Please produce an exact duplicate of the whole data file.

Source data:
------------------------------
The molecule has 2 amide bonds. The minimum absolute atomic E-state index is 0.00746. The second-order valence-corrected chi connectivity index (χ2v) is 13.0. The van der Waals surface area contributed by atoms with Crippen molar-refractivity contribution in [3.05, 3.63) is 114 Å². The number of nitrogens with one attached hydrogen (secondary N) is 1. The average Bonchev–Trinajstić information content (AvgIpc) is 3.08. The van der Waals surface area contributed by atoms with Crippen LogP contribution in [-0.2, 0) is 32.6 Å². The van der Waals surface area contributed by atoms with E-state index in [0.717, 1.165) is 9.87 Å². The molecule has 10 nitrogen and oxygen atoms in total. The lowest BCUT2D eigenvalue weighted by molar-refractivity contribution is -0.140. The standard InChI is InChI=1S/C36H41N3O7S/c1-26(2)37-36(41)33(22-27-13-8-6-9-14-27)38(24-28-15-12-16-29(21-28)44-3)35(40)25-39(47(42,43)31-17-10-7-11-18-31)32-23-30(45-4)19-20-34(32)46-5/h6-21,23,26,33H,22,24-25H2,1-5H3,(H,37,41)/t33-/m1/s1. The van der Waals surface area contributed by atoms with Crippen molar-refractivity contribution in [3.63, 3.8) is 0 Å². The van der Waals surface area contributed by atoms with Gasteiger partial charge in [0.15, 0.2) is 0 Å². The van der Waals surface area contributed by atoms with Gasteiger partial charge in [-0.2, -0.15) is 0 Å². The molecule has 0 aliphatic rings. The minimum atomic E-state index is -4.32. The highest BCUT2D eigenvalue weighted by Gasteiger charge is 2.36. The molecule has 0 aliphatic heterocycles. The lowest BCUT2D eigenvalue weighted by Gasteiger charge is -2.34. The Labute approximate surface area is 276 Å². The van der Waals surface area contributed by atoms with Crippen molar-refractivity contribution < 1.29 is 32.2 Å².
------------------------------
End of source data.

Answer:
The molecule has 2 amide bonds. The minimum absolute atomic E-state index is 0.00746. The second-order valence-corrected chi connectivity index (χ2v) is 13.0. The van der Waals surface area contributed by atoms with Crippen molar-refractivity contribution in [3.05, 3.63) is 114 Å². The number of nitrogens with one attached hydrogen (secondary N) is 1. The average Bonchev–Trinajstić information content (AvgIpc) is 3.08. The van der Waals surface area contributed by atoms with Crippen LogP contribution in [-0.2, 0) is 32.6 Å². The van der Waals surface area contributed by atoms with E-state index in [0.717, 1.165) is 9.87 Å². The molecule has 10 nitrogen and oxygen atoms in total. The lowest BCUT2D eigenvalue weighted by molar-refractivity contribution is -0.140. The standard InChI is InChI=1S/C36H41N3O7S/c1-26(2)37-36(41)33(22-27-13-8-6-9-14-27)38(24-28-15-12-16-29(21-28)44-3)35(40)25-39(47(42,43)31-17-10-7-11-18-31)32-23-30(45-4)19-20-34(32)46-5/h6-21,23,26,33H,22,24-25H2,1-5H3,(H,37,41)/t33-/m1/s1. The van der Waals surface area contributed by atoms with Crippen molar-refractivity contribution in [3.63, 3.8) is 0 Å². The van der Waals surface area contributed by atoms with Gasteiger partial charge in [0.15, 0.2) is 0 Å². The van der Waals surface area contributed by atoms with Gasteiger partial charge in [-0.2, -0.15) is 0 Å². The molecule has 0 aliphatic rings. The minimum atomic E-state index is -4.32. The highest BCUT2D eigenvalue weighted by Gasteiger charge is 2.36. The molecule has 0 aliphatic heterocycles. The lowest BCUT2D eigenvalue weighted by Gasteiger charge is -2.34. The Labute approximate surface area is 276 Å². The van der Waals surface area contributed by atoms with Crippen molar-refractivity contribution < 1.29 is 32.2 Å².